My principle scientific passion is understanding cognition, particularly as it relates to explaining human culture, but also natural intelligence more broadly.  My main methodology for doing this is designing intelligent systems to model and test scientific theories.  We build theories of intelligence into working AI models.  Modelling allows us to learn more than we could using unassisted human reasoning about whether a theory is reasonable and what its implications are.  Once we understand a theory's implications and predictions, we can compare these to data empirical scientists collect from the natural system we are trying to explain.  Increasingly, we are collecting our own data too.

Most (but not all) of my research has focused on the unintentional and non- or proto-linguistic aspects of human intelligence, and how intelligence evolves more broadly.  The more we understand both the universals of cognition and computation, and the variation we see across species (particularly but not exclusively in animals), the better we will understand the context of specifically human behaviour, including human culture.  From 2000–2007 I worked primarily on understanding non-human primate behaviour.  Since 2008 my group has been more focused on characteristics of human cognition such as consciousness, artificial intelligence "feelings" (emotions), language, religion, and especially cultural variation in cooperation.  This doesn't mean we've lost interest in comparative cognition; my group now studies evolutionary and learning dynamics in many contexts, from public goods games in humans to instruction sharing in microbia, from evolvability and epistasis in gene regulatory networks to computer game strategies. We have looked at cognition and information sharing in species from macaques to tortoises to ravens to Mongolian asses.

Designing AI models of natural intelligence isn't as easy as it should be.  My research therefore has always included a great deal of work on systems AI (intelligence by design) including my work in action selection and the development methodology I initially developed at MIT,  Behavior Oriented Design (BOD).  We apply this work into a variety of domains besides science, including cognitive robotics, computer game characters, and intelligent environments / "smart homes".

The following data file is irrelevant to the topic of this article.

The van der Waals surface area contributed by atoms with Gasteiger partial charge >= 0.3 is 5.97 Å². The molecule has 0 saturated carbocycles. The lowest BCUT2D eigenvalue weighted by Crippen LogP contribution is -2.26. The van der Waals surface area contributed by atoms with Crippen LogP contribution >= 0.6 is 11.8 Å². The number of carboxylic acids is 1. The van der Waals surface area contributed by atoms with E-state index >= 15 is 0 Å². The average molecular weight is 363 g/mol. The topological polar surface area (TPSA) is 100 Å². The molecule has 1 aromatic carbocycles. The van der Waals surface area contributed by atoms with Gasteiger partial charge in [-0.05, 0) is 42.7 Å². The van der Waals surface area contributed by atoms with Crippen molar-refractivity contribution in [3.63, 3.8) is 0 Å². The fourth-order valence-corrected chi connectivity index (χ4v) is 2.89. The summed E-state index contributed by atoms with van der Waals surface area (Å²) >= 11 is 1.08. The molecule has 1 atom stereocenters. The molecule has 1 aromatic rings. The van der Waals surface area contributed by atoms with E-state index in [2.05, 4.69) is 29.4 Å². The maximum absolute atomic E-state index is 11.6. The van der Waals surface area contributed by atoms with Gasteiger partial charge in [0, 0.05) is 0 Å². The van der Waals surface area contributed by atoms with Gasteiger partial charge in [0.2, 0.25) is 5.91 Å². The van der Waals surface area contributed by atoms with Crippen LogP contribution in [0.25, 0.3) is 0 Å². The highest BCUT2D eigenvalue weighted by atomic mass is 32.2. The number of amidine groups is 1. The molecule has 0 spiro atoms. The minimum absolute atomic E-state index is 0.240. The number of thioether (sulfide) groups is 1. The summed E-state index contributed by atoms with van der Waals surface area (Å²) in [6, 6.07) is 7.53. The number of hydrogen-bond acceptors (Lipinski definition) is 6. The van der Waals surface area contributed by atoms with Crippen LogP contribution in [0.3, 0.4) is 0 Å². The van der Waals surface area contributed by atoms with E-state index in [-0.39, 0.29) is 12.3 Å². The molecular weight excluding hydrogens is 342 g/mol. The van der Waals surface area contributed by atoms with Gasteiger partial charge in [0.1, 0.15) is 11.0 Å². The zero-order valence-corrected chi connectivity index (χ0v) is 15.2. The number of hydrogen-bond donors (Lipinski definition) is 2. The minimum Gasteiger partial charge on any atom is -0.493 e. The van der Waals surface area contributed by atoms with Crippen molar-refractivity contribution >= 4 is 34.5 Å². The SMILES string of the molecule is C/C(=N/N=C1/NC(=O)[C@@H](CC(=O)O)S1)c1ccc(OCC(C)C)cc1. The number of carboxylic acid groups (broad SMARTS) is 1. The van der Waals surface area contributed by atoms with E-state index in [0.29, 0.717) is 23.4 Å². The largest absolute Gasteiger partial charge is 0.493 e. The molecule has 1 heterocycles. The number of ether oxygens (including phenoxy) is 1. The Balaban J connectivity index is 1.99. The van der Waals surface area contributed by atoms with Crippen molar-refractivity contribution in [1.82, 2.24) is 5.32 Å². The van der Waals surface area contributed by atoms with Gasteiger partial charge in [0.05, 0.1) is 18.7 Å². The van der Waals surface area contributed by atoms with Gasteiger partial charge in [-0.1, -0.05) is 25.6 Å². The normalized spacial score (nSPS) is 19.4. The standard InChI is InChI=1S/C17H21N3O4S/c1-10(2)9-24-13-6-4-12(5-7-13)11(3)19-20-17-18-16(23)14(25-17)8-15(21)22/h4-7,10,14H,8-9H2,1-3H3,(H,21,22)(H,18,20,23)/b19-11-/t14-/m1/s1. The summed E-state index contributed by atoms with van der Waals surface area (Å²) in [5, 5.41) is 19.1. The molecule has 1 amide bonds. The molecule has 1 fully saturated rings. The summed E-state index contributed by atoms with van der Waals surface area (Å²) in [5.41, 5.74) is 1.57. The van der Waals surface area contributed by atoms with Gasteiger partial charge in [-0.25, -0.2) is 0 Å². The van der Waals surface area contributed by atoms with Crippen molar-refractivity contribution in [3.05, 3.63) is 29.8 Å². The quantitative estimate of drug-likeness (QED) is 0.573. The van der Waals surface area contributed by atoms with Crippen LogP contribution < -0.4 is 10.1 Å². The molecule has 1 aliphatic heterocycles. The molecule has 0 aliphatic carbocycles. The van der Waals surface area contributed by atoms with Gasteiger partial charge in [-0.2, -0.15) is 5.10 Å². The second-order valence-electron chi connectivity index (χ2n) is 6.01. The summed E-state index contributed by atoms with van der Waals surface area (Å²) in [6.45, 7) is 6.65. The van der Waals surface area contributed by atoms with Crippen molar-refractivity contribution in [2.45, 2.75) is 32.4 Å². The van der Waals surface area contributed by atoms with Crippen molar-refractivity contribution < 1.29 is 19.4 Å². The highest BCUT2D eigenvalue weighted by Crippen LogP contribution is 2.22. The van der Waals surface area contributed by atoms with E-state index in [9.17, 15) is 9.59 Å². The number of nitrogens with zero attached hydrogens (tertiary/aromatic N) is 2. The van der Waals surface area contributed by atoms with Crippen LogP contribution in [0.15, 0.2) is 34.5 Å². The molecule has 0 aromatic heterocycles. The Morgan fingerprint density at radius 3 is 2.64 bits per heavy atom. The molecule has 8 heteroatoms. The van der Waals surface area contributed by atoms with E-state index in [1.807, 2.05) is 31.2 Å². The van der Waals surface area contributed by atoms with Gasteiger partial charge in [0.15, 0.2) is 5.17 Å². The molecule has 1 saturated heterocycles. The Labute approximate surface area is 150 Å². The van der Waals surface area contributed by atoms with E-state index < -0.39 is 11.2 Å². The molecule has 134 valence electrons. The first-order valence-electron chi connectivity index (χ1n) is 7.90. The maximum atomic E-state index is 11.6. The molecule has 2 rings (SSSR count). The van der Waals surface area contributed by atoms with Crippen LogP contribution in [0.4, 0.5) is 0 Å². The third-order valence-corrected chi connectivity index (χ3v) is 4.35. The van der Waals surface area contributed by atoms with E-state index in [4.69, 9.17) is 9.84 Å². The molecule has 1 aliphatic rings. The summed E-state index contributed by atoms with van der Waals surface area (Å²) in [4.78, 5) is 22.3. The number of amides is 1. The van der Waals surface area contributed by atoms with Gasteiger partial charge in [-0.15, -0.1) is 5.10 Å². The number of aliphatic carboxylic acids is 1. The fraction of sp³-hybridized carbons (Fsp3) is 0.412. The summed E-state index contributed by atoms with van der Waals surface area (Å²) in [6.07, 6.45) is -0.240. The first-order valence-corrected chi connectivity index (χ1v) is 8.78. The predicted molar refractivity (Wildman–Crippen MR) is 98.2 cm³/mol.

Given I work on both bettering AI and understanding human society, I feel obliged to also work on Robot and AI Ethics. This work there didn't initially seem like research but rather just public understanding of science, for example informing discussions on robot rights (tldr: anthropomorphising AI is the flip side of dehumanising humans.) However, it has become clear that humans have a lot of trouble understanding AI, partly because AI is built without sufficient concern for accountability, partly because humans over-identify with the computational aspects of our intelligence and thus inject a pschological block to AI transparency, and perhaps mostly because we just don't understand ourselves, including our ethics.

Consequently my group now also does empirical research in AI ethics. Much of our work concerns systems engineering and devops – making the use of AI more transparent and accountable. We also do work on HCI/HRI on what makes AI comprehensible to ordinary users, and we do both experimental and theoretical psychology on understanding what leads people to overidentify with AI.

Rob Wortham Holly Wilson Andreas
        Theodorou and Joanna Bryson shot by Alex Rotsidis

Research Group and Students

Research is done by researchers.  Many of the people I've written papers with have been affiliated with Artificial models of natural Intelligence.  These include my PhD and other dissertation students.   I have also been founder and "research leader" for Bath's Artificial Intelligence Group. "Research leader" is very much a Frederick Brooks' type of leadership-as-service role,  and has now been taken over by my awesome colleague Özgür Şimşek.

If you would like to do research with me, and

Other and Older Research Projects, Funding

I have been involved in promoting European Cognitive Systems research and education.  Some time ago I used to occasionally get around to maintaining this research-oriented list of Related Web Sites.  Even my really old Code is on line.  All of my code from published projects is available either there or from the Amoni Software Page.

Research projects and labs previous to Bath

Bath Projects and Funding Acknowledgement

Please see the AmonI Web pages for descriptions of projects and links to code.

J J Bryson
Last updated February 2019